Le Bateau – Upside-Down
On December 4 of 1961 the Museum of Modern Art in New York realized that it had hung Henri Matisse’s, Le Bateau, upside down for 47 days. They figure an estimated 116,000 people visited the exhibition and no one noticed… except Genevieve Habert, a Wall Street stockbroker checking out the exhibit. It was her third visit to the show.
She notified a museum guard who couldn’t believe his colleagues would have made a mistake like that. The guard responded, “You don’t know what’s up and you don’t know what’s down and neither do we.” Even the artist’s son and art dealer, Pierre Matisse, hadn’t noticed the error.
Without getting anyone to listen, Genevieve notified the New York Times who then notified the Director of Exhibitions, Monroe Wheeler.
The gouache was rehung properly the next day. Habert said that she felt the artist, “would never put the main, more complex motif on the bottom and the lesser motif on the top.” Don’t tell anyone but I wouldn’t have noticed either.
Le Bateau (The Boat) is a paper cut, composed from pieces of paper painted with gouache created during the later years of Matisse’s life.
[Gouache is one type of watermedia, paint consisting of pigment, water, a binding agent (usually gum arabic), and sometimes additional inert material. Gouache is designed to be used with opaque methods of painting. The term, derived from the Italian guazzo, also refers to paintings using this opaque method. ~ Wikipedia]
In researching this story I found two other instances where the work of a couple of my favorite artists were hung upside-down.
The Lawrence Tree
The Lawrence Tree, by Georgia O’Keeffe, was hung upside-down from 1979 to 1989 at the Wadsworth Anthneum in Hartford Connecticut. National Gallery of Art officials discovered letters from O’Keeffe complaining that the work had been hung the wrong way in a 1931 exhibition. The manner she describes it hanging was the same way it was hung at Wadsworth.
When viewed on the internet we find it is presented the wrong way 95% of the time, upside-down.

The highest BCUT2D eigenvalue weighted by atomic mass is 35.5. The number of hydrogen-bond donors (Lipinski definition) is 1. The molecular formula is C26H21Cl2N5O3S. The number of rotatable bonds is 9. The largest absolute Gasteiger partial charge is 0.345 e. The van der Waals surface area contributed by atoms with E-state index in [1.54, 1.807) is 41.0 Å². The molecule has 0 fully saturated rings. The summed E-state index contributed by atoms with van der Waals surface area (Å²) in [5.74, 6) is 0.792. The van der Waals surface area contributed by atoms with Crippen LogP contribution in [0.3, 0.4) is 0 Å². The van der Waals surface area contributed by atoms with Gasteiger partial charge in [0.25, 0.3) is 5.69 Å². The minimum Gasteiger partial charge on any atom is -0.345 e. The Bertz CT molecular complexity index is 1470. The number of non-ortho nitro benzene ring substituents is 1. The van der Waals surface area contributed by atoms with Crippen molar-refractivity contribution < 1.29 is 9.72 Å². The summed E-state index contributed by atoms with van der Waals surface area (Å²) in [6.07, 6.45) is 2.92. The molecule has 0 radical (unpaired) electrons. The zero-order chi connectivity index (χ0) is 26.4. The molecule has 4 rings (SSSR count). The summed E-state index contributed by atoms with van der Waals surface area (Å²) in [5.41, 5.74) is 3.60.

The Lawrence Tree – upside-down
The Lawrence Tree was inspired by a tree on the ranch of author D.H. Lawrence. The ranch, near Taos, New Mexico, was visited often by O’Keeffe. In her own words:
“…There was a long weathered carpenter’s bench under the tall tree in front of the little old house that Lawrence had lived in there. I often lay on that bench looking up into the tree…past the trunk and up into the branches. It was particularly fine at night with the stars above the tree.”
Long Grass with Butterflies
One other painting I came across is Long Grass with Butterflies by Vincent van Gogh, hung upside-down at the National Gallery in London.
Long Grass… upside-down
Enjoy some of Matisse’s art:
Sorrow of the King
Polynesia the Sea
Large Reclining Nude
The Parakeet and the Mermaid
La Danse (second version)
Still Life with Purro
matisse study / 16 x 20
S0151109 Monnet(?), Henri. Henri Matisse in front of “La Danse” (background) and Still-Life “A la Danse” in his studio in Issy. 1909 or 1912 28 x 22 cm. *Credit must include: the Pierre Matisse Gallery Archives. the Pierpont Morgan Library, New York, MA 5020* Image licenced to Laurie Kind High Museum of Art by Laurie Kind Usage : – 3000 X 3000 pixels (Letter Size, A4) © The Pierpont Morgan Library / Art Resource